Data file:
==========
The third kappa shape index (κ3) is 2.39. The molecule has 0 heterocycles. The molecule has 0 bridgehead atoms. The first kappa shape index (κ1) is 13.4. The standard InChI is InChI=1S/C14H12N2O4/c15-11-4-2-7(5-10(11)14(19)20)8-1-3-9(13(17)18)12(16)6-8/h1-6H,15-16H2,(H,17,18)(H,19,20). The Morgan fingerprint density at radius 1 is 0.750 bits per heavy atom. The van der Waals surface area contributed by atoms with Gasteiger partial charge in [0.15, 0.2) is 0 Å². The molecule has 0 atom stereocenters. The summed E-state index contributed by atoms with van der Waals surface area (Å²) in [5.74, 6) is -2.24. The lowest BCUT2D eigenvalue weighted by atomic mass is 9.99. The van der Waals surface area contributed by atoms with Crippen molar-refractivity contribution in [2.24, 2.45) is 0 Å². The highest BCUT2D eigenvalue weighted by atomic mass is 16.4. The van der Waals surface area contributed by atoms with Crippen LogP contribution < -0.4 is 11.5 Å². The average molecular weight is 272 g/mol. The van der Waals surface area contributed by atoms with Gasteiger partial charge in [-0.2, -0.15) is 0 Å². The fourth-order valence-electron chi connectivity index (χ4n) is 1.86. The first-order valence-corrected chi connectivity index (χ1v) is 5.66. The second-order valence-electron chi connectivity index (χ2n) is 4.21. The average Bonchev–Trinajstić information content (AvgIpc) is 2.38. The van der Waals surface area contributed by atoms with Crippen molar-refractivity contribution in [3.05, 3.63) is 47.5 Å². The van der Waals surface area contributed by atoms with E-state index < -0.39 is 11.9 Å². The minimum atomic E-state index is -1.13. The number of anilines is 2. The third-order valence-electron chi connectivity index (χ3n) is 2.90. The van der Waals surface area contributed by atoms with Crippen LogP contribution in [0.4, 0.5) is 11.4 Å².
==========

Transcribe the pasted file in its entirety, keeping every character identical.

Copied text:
The third kappa shape index (κ3) is 2.39. The molecule has 0 heterocycles. The molecule has 0 bridgehead atoms. The first kappa shape index (κ1) is 13.4. The standard InChI is InChI=1S/C14H12N2O4/c15-11-4-2-7(5-10(11)14(19)20)8-1-3-9(13(17)18)12(16)6-8/h1-6H,15-16H2,(H,17,18)(H,19,20). The Morgan fingerprint density at radius 1 is 0.750 bits per heavy atom. The van der Waals surface area contributed by atoms with Gasteiger partial charge in [0.15, 0.2) is 0 Å². The molecule has 0 atom stereocenters. The summed E-state index contributed by atoms with van der Waals surface area (Å²) in [5.74, 6) is -2.24. The lowest BCUT2D eigenvalue weighted by atomic mass is 9.99. The van der Waals surface area contributed by atoms with Crippen molar-refractivity contribution in [2.24, 2.45) is 0 Å². The highest BCUT2D eigenvalue weighted by atomic mass is 16.4. The van der Waals surface area contributed by atoms with Crippen LogP contribution < -0.4 is 11.5 Å². The average molecular weight is 272 g/mol. The van der Waals surface area contributed by atoms with Gasteiger partial charge in [-0.2, -0.15) is 0 Å². The fourth-order valence-electron chi connectivity index (χ4n) is 1.86. The first-order valence-corrected chi connectivity index (χ1v) is 5.66. The second-order valence-electron chi connectivity index (χ2n) is 4.21. The average Bonchev–Trinajstić information content (AvgIpc) is 2.38. The van der Waals surface area contributed by atoms with Crippen molar-refractivity contribution in [3.05, 3.63) is 47.5 Å². The van der Waals surface area contributed by atoms with E-state index < -0.39 is 11.9 Å². The minimum atomic E-state index is -1.13. The number of anilines is 2. The third-order valence-electron chi connectivity index (χ3n) is 2.90. The van der Waals surface area contributed by atoms with Crippen LogP contribution in [0.4, 0.5) is 11.4 Å².